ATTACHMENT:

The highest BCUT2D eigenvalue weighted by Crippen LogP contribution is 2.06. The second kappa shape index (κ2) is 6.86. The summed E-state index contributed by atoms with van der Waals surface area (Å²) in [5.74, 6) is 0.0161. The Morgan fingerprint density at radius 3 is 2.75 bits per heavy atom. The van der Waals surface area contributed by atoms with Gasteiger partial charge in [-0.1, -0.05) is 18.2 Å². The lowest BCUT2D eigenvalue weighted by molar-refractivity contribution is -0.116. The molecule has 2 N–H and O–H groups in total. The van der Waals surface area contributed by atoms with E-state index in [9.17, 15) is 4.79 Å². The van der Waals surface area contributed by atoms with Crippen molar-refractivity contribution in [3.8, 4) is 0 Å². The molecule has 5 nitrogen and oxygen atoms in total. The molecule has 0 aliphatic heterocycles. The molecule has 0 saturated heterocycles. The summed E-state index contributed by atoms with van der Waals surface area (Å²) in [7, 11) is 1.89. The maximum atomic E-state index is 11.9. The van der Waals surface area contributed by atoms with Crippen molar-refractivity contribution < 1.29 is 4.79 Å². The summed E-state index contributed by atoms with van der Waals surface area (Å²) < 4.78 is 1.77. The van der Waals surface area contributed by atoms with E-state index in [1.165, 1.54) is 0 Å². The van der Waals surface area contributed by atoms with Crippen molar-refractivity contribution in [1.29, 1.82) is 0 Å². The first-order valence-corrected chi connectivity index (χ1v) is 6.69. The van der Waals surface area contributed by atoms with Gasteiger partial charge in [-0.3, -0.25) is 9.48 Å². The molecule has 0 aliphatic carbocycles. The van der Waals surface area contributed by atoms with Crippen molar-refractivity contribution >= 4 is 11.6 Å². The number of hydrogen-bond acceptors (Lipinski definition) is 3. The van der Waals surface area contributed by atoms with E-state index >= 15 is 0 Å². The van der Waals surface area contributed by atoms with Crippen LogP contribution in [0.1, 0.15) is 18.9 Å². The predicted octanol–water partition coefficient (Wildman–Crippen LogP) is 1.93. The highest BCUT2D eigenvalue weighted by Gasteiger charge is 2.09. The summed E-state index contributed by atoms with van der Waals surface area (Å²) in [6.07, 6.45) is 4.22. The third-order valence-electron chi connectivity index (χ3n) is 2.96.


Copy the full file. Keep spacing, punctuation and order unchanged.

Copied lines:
The highest BCUT2D eigenvalue weighted by Crippen LogP contribution is 2.06. The second kappa shape index (κ2) is 6.86. The summed E-state index contributed by atoms with van der Waals surface area (Å²) in [5.74, 6) is 0.0161. The Morgan fingerprint density at radius 3 is 2.75 bits per heavy atom. The van der Waals surface area contributed by atoms with Gasteiger partial charge in [-0.1, -0.05) is 18.2 Å². The lowest BCUT2D eigenvalue weighted by molar-refractivity contribution is -0.116. The molecule has 2 N–H and O–H groups in total. The van der Waals surface area contributed by atoms with E-state index in [9.17, 15) is 4.79 Å². The van der Waals surface area contributed by atoms with Crippen molar-refractivity contribution in [3.8, 4) is 0 Å². The molecule has 5 nitrogen and oxygen atoms in total. The molecule has 0 aliphatic heterocycles. The molecule has 0 saturated heterocycles. The summed E-state index contributed by atoms with van der Waals surface area (Å²) in [7, 11) is 1.89. The maximum atomic E-state index is 11.9. The van der Waals surface area contributed by atoms with Crippen molar-refractivity contribution < 1.29 is 4.79 Å². The summed E-state index contributed by atoms with van der Waals surface area (Å²) < 4.78 is 1.77. The van der Waals surface area contributed by atoms with E-state index in [1.165, 1.54) is 0 Å². The van der Waals surface area contributed by atoms with Crippen molar-refractivity contribution in [1.29, 1.82) is 0 Å². The first-order valence-corrected chi connectivity index (χ1v) is 6.69. The van der Waals surface area contributed by atoms with Gasteiger partial charge in [-0.3, -0.25) is 9.48 Å². The molecule has 0 aliphatic carbocycles. The van der Waals surface area contributed by atoms with Crippen molar-refractivity contribution >= 4 is 11.6 Å². The number of hydrogen-bond acceptors (Lipinski definition) is 3. The van der Waals surface area contributed by atoms with E-state index >= 15 is 0 Å². The van der Waals surface area contributed by atoms with Crippen LogP contribution in [0.1, 0.15) is 18.9 Å². The predicted octanol–water partition coefficient (Wildman–Crippen LogP) is 1.93. The highest BCUT2D eigenvalue weighted by Gasteiger charge is 2.09. The summed E-state index contributed by atoms with van der Waals surface area (Å²) in [6.07, 6.45) is 4.22. The third-order valence-electron chi connectivity index (χ3n) is 2.96.